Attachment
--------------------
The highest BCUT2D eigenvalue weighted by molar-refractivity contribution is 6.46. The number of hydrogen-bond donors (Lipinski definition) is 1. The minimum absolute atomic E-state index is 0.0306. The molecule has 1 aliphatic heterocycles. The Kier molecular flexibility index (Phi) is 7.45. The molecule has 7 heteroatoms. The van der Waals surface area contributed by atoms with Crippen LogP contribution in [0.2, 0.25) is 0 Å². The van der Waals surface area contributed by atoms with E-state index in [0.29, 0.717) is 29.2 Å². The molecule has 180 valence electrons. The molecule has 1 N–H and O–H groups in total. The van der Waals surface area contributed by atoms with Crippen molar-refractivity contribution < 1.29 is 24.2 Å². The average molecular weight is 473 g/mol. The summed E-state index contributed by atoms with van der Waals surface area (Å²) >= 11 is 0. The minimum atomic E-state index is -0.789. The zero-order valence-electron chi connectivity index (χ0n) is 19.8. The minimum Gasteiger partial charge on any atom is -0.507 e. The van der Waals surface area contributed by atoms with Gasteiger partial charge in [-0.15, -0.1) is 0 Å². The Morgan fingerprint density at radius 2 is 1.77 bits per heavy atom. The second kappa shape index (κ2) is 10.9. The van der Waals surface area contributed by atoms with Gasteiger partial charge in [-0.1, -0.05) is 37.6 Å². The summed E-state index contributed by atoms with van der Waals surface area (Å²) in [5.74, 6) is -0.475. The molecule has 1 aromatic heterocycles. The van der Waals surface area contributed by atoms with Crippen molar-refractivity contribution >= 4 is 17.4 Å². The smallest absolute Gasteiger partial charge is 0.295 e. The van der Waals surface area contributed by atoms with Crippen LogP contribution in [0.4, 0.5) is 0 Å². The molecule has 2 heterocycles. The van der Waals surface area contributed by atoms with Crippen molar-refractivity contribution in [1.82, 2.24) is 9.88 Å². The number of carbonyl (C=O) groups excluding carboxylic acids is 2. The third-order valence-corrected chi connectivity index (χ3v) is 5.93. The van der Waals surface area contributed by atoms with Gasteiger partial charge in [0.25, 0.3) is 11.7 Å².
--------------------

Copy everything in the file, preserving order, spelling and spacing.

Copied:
The highest BCUT2D eigenvalue weighted by molar-refractivity contribution is 6.46. The number of hydrogen-bond donors (Lipinski definition) is 1. The minimum absolute atomic E-state index is 0.0306. The molecule has 1 aliphatic heterocycles. The Kier molecular flexibility index (Phi) is 7.45. The molecule has 7 heteroatoms. The van der Waals surface area contributed by atoms with Crippen LogP contribution in [0.2, 0.25) is 0 Å². The van der Waals surface area contributed by atoms with E-state index in [0.29, 0.717) is 29.2 Å². The molecule has 180 valence electrons. The molecule has 1 N–H and O–H groups in total. The van der Waals surface area contributed by atoms with Crippen molar-refractivity contribution < 1.29 is 24.2 Å². The average molecular weight is 473 g/mol. The summed E-state index contributed by atoms with van der Waals surface area (Å²) >= 11 is 0. The minimum atomic E-state index is -0.789. The zero-order valence-electron chi connectivity index (χ0n) is 19.8. The minimum Gasteiger partial charge on any atom is -0.507 e. The van der Waals surface area contributed by atoms with Gasteiger partial charge in [-0.15, -0.1) is 0 Å². The Morgan fingerprint density at radius 2 is 1.77 bits per heavy atom. The second kappa shape index (κ2) is 10.9. The van der Waals surface area contributed by atoms with Gasteiger partial charge in [-0.1, -0.05) is 37.6 Å². The summed E-state index contributed by atoms with van der Waals surface area (Å²) in [5.74, 6) is -0.475. The molecule has 1 aromatic heterocycles. The van der Waals surface area contributed by atoms with Crippen molar-refractivity contribution >= 4 is 17.4 Å². The smallest absolute Gasteiger partial charge is 0.295 e. The van der Waals surface area contributed by atoms with Crippen LogP contribution in [0.4, 0.5) is 0 Å². The molecule has 2 heterocycles. The van der Waals surface area contributed by atoms with Crippen molar-refractivity contribution in [1.82, 2.24) is 9.88 Å². The number of carbonyl (C=O) groups excluding carboxylic acids is 2. The third-order valence-corrected chi connectivity index (χ3v) is 5.93. The van der Waals surface area contributed by atoms with Gasteiger partial charge in [0.25, 0.3) is 11.7 Å².